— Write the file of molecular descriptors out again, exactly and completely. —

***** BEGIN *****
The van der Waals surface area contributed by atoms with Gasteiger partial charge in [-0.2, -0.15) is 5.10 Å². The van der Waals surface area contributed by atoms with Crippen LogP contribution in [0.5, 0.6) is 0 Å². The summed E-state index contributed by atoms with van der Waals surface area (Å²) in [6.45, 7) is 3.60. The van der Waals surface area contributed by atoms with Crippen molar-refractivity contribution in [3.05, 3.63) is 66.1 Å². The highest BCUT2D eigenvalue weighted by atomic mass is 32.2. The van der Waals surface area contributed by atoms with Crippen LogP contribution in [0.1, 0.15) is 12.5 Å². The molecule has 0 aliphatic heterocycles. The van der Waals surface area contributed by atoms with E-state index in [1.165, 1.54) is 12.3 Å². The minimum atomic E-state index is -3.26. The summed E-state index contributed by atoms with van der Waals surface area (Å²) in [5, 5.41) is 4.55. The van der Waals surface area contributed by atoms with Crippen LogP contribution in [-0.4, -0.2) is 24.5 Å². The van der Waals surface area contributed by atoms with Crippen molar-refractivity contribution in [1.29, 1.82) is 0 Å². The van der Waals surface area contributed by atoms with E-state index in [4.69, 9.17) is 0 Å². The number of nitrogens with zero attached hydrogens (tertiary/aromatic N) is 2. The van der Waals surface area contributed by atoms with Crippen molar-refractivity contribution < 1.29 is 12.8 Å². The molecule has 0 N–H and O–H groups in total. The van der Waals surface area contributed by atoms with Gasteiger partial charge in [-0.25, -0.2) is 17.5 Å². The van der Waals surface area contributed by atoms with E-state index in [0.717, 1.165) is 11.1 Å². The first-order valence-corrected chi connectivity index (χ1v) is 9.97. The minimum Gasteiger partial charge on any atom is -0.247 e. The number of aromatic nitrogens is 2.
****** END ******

The van der Waals surface area contributed by atoms with Gasteiger partial charge in [-0.2, -0.15) is 5.10 Å². The van der Waals surface area contributed by atoms with Crippen LogP contribution in [0.5, 0.6) is 0 Å². The summed E-state index contributed by atoms with van der Waals surface area (Å²) in [6.45, 7) is 3.60. The van der Waals surface area contributed by atoms with Crippen molar-refractivity contribution in [3.05, 3.63) is 66.1 Å². The highest BCUT2D eigenvalue weighted by atomic mass is 32.2. The van der Waals surface area contributed by atoms with Crippen LogP contribution in [0.1, 0.15) is 12.5 Å². The molecule has 0 aliphatic heterocycles. The van der Waals surface area contributed by atoms with E-state index in [1.165, 1.54) is 12.3 Å². The minimum atomic E-state index is -3.26. The summed E-state index contributed by atoms with van der Waals surface area (Å²) in [5, 5.41) is 4.55. The van der Waals surface area contributed by atoms with Crippen LogP contribution in [-0.4, -0.2) is 24.5 Å². The van der Waals surface area contributed by atoms with Crippen molar-refractivity contribution in [1.29, 1.82) is 0 Å². The van der Waals surface area contributed by atoms with E-state index in [4.69, 9.17) is 0 Å². The number of nitrogens with zero attached hydrogens (tertiary/aromatic N) is 2. The van der Waals surface area contributed by atoms with Crippen molar-refractivity contribution < 1.29 is 12.8 Å². The molecule has 0 N–H and O–H groups in total. The van der Waals surface area contributed by atoms with Gasteiger partial charge in [-0.25, -0.2) is 17.5 Å². The van der Waals surface area contributed by atoms with E-state index in [0.717, 1.165) is 11.1 Å². The first-order valence-corrected chi connectivity index (χ1v) is 9.97. The minimum Gasteiger partial charge on any atom is -0.247 e. The number of aromatic nitrogens is 2.